Unfortunately, interim data from the study suggests that SER-109 is a dud. Specifically, 44% of patients who used SER-109 saw recurrence, which was slightly better then the 53% observed in the control group, but not good enough to show statistical significance. Thus it looks like SER-109 will go nowhere.
The company is still analyzing the results to determine its next steps, and some analysts see upside from today's share price. However, I think the better play is to avoid this company's stock completely and focus your attention on better opportunities.
One giant leap lower for MannKind?
Sean Williams: For those of you who may be shareholders, I apologize in advance for my bluntness, but I wouldn't buy MannKind (NASDAQ:MNKD) stock with free money, and I strongly suggest other investors avoid it as well.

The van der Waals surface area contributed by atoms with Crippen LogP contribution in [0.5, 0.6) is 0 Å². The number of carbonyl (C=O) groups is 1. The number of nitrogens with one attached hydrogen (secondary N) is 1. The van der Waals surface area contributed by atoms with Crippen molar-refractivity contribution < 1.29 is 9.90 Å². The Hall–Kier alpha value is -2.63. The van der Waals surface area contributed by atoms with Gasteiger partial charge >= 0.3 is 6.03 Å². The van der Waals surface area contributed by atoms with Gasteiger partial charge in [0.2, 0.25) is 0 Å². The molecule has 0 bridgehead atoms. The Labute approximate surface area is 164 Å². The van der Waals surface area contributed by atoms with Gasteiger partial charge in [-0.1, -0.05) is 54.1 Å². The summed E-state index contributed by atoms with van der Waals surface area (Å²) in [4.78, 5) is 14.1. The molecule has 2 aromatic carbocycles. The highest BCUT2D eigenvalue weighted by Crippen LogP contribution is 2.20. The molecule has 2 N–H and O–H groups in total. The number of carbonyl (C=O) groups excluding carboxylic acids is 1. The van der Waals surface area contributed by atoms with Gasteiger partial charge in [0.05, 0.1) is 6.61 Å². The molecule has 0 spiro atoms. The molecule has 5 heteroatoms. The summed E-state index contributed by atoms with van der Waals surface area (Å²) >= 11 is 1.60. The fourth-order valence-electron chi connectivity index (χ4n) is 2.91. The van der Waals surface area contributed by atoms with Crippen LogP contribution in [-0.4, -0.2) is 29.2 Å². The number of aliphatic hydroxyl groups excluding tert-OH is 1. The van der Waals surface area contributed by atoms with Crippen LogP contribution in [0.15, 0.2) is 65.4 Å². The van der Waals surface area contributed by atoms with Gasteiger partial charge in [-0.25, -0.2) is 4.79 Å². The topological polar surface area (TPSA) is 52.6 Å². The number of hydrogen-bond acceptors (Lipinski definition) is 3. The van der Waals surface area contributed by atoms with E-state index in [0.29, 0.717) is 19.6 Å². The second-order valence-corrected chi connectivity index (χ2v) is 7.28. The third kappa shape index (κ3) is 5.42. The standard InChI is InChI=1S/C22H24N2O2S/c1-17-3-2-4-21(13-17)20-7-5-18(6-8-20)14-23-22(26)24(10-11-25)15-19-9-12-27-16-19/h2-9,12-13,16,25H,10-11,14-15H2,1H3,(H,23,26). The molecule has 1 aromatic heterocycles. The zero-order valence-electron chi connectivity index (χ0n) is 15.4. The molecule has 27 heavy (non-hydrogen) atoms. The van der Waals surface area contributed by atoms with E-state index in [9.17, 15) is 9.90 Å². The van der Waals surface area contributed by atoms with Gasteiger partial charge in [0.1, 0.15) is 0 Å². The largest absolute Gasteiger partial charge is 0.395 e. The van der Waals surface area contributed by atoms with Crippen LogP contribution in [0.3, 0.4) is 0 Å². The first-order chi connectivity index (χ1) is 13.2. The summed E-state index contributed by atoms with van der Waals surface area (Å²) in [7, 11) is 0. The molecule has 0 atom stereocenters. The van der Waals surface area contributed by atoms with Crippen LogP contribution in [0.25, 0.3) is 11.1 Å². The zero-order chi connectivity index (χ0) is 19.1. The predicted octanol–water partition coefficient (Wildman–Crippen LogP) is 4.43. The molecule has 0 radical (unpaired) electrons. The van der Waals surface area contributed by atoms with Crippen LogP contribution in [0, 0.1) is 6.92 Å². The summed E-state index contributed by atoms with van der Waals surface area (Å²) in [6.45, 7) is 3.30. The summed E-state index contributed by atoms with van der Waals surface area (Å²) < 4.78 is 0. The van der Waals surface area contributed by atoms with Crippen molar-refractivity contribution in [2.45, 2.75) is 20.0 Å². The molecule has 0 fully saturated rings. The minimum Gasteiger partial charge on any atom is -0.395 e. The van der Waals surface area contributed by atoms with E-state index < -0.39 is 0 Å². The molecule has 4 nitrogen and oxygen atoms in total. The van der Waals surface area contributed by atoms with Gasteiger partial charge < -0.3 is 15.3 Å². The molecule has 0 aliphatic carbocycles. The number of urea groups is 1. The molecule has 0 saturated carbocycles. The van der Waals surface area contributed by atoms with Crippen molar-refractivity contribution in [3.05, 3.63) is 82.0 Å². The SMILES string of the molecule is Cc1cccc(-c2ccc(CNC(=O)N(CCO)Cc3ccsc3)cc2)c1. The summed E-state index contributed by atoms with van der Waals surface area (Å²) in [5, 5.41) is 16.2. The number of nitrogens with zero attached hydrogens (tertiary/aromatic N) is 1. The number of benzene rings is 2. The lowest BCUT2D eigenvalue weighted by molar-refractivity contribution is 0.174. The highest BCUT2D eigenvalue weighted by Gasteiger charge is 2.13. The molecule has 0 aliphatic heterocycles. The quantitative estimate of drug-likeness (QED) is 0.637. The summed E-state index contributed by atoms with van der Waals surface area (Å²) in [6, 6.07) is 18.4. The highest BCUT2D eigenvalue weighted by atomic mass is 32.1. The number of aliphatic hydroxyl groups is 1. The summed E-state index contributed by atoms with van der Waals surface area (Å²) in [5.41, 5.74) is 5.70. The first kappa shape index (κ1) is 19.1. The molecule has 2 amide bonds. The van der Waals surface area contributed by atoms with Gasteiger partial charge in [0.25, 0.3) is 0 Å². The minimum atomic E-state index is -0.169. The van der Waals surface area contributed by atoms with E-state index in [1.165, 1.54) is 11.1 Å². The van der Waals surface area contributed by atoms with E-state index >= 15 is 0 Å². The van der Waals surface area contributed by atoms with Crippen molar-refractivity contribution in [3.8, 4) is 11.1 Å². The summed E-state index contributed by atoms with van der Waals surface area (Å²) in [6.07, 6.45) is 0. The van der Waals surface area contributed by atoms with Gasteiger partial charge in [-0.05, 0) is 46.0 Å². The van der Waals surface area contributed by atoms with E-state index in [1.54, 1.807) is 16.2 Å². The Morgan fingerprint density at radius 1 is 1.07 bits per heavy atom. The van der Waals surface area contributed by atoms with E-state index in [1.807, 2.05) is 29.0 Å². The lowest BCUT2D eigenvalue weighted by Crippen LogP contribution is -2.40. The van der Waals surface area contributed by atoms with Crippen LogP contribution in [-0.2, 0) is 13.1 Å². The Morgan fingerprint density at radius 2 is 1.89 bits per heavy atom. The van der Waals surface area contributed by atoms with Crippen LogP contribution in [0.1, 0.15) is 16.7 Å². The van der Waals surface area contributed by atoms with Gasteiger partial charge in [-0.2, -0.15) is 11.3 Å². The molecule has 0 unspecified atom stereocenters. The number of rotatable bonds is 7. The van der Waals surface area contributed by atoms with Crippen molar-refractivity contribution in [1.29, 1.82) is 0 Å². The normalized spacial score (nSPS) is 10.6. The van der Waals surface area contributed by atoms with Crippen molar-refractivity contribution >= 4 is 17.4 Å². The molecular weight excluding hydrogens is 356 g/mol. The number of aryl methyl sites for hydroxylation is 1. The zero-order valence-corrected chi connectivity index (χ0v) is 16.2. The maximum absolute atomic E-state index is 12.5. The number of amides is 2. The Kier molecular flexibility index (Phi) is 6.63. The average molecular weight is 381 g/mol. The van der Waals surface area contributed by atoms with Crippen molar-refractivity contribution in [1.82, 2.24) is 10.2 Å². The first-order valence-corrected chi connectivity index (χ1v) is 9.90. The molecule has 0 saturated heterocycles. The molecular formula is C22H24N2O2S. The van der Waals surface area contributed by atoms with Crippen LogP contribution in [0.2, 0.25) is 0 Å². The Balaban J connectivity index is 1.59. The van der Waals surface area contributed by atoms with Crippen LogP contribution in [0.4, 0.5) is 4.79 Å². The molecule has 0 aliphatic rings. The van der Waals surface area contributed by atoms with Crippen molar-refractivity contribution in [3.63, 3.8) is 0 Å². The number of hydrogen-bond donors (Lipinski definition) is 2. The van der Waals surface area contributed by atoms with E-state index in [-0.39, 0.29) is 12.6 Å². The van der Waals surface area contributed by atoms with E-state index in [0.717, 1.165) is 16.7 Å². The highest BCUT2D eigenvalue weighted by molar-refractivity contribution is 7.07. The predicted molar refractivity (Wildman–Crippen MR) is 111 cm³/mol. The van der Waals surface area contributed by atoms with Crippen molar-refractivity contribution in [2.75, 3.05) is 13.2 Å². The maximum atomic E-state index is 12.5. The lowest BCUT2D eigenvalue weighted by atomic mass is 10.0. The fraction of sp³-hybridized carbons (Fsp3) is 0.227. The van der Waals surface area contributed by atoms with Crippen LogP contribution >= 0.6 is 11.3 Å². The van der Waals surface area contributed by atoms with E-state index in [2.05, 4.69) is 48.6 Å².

MannKind's saving grace was supposed to be its Food and Drug Administration-approved inhaled powder, known as Afrezza, for the treatment of type 1 and type 2 diabetes. On the surface, it looked like a potential blockbuster, given its ease of use, its rapid action, and the superior rate at which it metabolizes throughout the body compared to traditional standards of care.
Unfortunately, Afrezza's high price point, coupled with a failed licensing partnership with Sanofi (NYSE: SNY), resulted in a scant number of sales post-launch. Now MannKind is once again responsible for marketing Afrezza, and some investors might believe the company can turn things around. However, through the first eight weeks since its relaunch, Afrezza has literally gone nowhere. In week one of the relaunch, 266 scripts were written, compared to 265 in week eight. Afrezza is falling flat for a second time.